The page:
23. 4 out of 5

    Doug

    A chilling artifact from 1938, given new relevancy with the rise of fascism (and the benign response to such) in this country currently. Really not even a novella, but a short story that packs an emotional wallop.

  24. 5 out of 5

    Lyn Elliott

    A brilliant short story written as an exchange of letters between a Jewish American and his former business partner who returns to Germany from the U.S. in 1933.

  25. 5 out of 5

    Chrissie

    This is an extremely quick read, easily read in one sitting. What is amazing about this book is that it came out so early - in 1938, first in the magazine Story! It is about the holocaust, the consequences of a few letters between a Jew in San Francisco and a friend in Germany. How did it happen that the Germans believed in Hitler? How can long term friendship be so quickly stamped out? And what could be the consequences of just a few letters?

  26. 4 out of 5

    Lianne - Literary Diversions

    Review to come. As soon as I can breathe.

  27. 5 out of 5

    classic reverie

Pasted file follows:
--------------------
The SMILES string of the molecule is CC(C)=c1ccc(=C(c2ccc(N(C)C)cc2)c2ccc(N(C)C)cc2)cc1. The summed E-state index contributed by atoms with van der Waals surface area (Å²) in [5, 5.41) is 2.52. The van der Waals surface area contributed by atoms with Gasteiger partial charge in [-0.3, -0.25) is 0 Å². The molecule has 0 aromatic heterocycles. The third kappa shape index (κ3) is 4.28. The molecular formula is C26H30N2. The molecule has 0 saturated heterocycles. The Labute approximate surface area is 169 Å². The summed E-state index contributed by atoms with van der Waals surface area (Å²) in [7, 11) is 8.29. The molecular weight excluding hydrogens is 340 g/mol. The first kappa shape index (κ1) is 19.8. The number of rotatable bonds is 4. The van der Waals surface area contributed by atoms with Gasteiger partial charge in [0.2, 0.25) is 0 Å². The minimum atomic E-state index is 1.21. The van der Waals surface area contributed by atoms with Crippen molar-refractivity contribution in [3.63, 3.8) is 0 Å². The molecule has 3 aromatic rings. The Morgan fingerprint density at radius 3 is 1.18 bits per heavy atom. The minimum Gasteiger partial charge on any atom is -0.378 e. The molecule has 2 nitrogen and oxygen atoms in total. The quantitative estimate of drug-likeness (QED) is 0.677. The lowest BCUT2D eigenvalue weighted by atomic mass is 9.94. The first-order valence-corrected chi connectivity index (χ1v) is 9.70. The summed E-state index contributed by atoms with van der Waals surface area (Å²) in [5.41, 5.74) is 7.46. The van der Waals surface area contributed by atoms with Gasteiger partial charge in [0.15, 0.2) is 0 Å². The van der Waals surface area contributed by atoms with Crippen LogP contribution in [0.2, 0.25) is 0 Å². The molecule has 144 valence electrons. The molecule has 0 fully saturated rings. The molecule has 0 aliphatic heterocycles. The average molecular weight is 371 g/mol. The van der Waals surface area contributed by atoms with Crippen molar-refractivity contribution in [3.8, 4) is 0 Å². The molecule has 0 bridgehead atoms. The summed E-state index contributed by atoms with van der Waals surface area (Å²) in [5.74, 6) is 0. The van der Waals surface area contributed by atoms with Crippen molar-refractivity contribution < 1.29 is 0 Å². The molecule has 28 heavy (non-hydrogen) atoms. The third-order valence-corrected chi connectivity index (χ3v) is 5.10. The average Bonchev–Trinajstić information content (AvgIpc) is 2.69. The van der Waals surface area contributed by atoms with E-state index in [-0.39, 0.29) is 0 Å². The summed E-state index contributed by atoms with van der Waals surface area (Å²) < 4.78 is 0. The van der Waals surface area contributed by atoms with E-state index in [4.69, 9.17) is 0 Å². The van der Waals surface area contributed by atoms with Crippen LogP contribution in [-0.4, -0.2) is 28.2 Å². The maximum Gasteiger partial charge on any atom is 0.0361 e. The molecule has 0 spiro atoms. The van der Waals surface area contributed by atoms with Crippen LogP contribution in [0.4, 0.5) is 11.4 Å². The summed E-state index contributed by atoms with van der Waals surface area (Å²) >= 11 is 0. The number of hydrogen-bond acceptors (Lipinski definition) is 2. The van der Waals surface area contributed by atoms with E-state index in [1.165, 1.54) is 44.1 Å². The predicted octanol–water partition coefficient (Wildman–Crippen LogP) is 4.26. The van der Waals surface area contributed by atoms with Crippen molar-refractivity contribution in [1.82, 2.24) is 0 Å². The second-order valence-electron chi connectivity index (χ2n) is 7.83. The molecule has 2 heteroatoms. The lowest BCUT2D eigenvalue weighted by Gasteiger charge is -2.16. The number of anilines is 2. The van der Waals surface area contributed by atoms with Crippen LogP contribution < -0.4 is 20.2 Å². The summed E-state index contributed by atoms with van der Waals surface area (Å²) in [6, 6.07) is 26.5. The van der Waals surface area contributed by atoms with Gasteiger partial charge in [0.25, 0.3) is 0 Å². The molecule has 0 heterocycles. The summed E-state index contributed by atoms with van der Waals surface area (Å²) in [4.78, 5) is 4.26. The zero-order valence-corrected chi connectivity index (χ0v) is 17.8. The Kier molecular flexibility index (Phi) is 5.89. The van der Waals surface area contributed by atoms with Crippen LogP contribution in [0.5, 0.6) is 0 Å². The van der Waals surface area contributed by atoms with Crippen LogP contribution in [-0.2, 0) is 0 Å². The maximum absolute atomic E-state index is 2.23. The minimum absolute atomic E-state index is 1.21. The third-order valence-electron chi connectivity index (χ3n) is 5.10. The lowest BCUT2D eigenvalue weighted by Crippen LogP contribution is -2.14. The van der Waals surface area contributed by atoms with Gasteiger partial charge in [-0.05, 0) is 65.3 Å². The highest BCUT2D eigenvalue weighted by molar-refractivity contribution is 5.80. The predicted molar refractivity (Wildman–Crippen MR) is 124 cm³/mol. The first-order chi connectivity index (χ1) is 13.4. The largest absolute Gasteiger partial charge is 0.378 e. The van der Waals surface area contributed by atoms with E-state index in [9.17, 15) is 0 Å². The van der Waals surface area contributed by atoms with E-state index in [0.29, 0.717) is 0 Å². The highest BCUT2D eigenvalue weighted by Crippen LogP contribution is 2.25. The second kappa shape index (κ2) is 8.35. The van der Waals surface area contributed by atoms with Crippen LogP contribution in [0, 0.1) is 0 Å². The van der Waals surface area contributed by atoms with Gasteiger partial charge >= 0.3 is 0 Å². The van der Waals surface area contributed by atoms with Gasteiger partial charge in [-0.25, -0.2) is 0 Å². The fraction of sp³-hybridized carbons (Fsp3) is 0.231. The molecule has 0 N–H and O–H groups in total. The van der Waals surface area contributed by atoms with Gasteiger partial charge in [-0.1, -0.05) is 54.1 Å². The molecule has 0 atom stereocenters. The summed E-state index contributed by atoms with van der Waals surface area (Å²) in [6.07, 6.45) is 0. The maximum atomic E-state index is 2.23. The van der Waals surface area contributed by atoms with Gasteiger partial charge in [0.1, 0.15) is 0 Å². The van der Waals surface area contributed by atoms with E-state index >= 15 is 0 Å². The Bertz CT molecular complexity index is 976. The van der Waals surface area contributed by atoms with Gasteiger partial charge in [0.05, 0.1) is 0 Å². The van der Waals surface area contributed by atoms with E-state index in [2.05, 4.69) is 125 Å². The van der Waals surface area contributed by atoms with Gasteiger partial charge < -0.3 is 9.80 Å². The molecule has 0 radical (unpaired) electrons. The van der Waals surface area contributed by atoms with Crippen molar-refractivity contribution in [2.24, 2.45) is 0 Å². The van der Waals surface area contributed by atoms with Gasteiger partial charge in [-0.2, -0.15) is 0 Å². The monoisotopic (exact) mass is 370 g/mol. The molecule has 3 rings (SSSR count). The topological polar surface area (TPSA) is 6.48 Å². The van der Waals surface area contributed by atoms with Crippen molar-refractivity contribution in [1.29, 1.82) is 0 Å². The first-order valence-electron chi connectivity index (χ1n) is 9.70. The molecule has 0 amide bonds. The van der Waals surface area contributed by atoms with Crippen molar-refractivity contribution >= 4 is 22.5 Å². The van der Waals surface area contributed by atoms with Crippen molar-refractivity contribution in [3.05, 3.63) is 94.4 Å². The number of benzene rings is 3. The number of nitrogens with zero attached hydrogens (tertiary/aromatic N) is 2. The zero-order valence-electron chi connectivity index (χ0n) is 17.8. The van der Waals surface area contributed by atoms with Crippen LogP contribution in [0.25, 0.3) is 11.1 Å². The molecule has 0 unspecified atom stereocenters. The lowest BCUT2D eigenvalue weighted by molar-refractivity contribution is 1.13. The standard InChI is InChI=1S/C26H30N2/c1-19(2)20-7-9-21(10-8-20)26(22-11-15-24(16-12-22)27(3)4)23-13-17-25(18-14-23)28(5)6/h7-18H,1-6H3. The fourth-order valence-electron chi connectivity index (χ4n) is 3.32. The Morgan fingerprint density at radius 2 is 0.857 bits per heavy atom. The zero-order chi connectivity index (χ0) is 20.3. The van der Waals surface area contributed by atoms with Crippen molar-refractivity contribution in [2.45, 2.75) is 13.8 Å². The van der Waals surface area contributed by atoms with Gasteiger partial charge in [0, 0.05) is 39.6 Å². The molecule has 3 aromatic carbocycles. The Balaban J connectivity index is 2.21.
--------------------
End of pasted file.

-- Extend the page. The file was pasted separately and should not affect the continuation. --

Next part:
I am adding to my review below, after having re-read "Address Unknown" so I can compare the 1944 movie version which I saw for the first time last night and the short story. There are a lot of significant changes but the meaning is the same. Katherine Kressman Taylor decided to write this short story after traveling through Germany. The short story is of letters between partners and good friends, which start in 1932 and ends 1934. Martin takes his family back to his homeland in Germany and his J I am adding to my review below, after having re-read "Address Unknown" so I can compare the 1944 movie version which I saw for the first time last night and the short story. There are a lot of significant changes but the meaning is the same. Katherine Kressman Taylor decided to write this short story after traveling through Germany. The short story is of letters between partners and good friends, which start in 1932 and ends 1934. Martin takes his family back to his homeland in Germany and his Jewish friend Max is to take care of the art gallery. These letters show the breakdown of a friendship after the rise of Hitler. I will compare the movie and story in my spoiler section below. The movie was good but the letters leave us to wonder more about certain aspects of the story. I still do not like Martin but I also still think Max put blood on his hands by his continual coded messages. Information given prior to the story. "In 1939, Simon & Schuster published ADDRESS UNKNOWN as a book and sold fifty thousand copies, a huge number in those years. Hamish Hamilton followed suit in England with a British edition, and foreign translations were begun. But 1939 was also the year of Blitzkrieg; within months most of Europe was under the domination of Adolph Hitler, the Dutch translation disappeared, and the only other European appearance of ADDRESS UNKNOWN was on the Reichskommisars list of banned books. So the story remained unknown on the continent for the next sixty years, despite its great impact and success in the U.S. and England." "A short time before the war, some cultivated, intellectual, warm-hearted German friends of mine returned to Germany after living in the United States. In a very short time they turned into sworn Nazis. They refused to listen to the slightest criticism about Hitler. During a return visit to California, they met an old dear friend of theirs on the street, who had been very close to them and who was a Jew. They did not speak to him. They turned their backs on him when he held his hands out to embrace them. How can such a thing happen, I wondered. What changed their hearts so? What steps brought them to such cruelty?" "What worried me most was that no one in America was aware of what was happening in Germany, and they also did not care. In 1938, the isolationist movement in America was strong; the politicians said that affairs in Europe were none of our business and that Germany was fine. Even Charles Lindbergh came back from Germany saying how wonderful the people were." Old Review- I can see why this was an eye opener for the Americans and I had come across this book from an OTR (old time radio) quiz program called Information Please (1940); when a question about the book was asked to the panel. I found it disturbing and just a glimpse at what atrocities that happened in Germany at that time but I also found it disturbing that after Martin told of his family's problems after his coded letters, his friend did not end them. He was his friend and doing away with him would not bring his sister back and his previous letters made their point. Reading her 1942 book next. 💢💢💢💢💢💢💢💢💢💢💢💢💢💢💢💢💢💢💢💢💢💢💢💢💢💢💢💢💢💢💢💢💢💢💢💢💢💢💢💢💢💢💢💢💢💢💢💢💢💢💢💢💢💢💢💢💢💢💢💢💢💢💢💢💢💢💢💢💢💢💢💢💢💢💢💢💢💢💢💢💢💢💢💢💢💢💢💢💢💢💢💢💢💢💢💢💢💢💢💢💢💢💢💢💢💢💢💢💢💢💢💢💢SPOILER ALERT 💢💢💢💢💢💢💢💢💢💢💢💢💢💢💢💢💢💢💢💢💢💢💢💢💢💢💢💢💢💢💢💢💢💢💢💢💢💢 In the movie Heinrich, Martin's son stays in San Francisco and his fiance Griselle, Max's daughter goes to Vienna and Berlin for her acting career. Elsa, Martin's wife is more family centered not worrying about invitations from important people, than Martin who wants to know them. The views of Max's wonder about Hitler reach Martin's Baron friend who tells him he must no longer have communications with a Jew. So we see Martin starts to be impressed with the Nazi's and tells Max to stop writing. Griselle is refused at Martin's home and sensors wanted certain play lines deleted which she spoke on stage and stated she was not afraid after the sensor asked her real last name was Jewish. She gets away from the angry Jew hating mob and is at Martin's home but he refuses her entrance and she is killed. Max finds out his daughter is dead and Heinrich is upset too. Letters are still sent but in codes from which makes Max nervous and the Nazi looking at him. Elsa decides to take the children to Switzerland, she is upset about Griselle's death, and Martin tells her to mail a letter to Max to stop writing. Martin is told not to leave his house and is finally killed or taken by the Gestapo. A letter is returned to the gallery Address Unknown. It is clear the son was writing the coded letters. The book, Elsa wants to be a social part of Germany and she does not leave her husband. Heinrich is not in America but with his family in Germany and he is not engaged to Griselle. Griselle is Max's younger sister and had an affair with Martin while he was married but they broke it off and were friends. Griselle after a play where she is exposed as a Jew makes it to Martin's home and he refuses to help her. She is shot. Max is writing the coded letters and Martin and his family is in danger.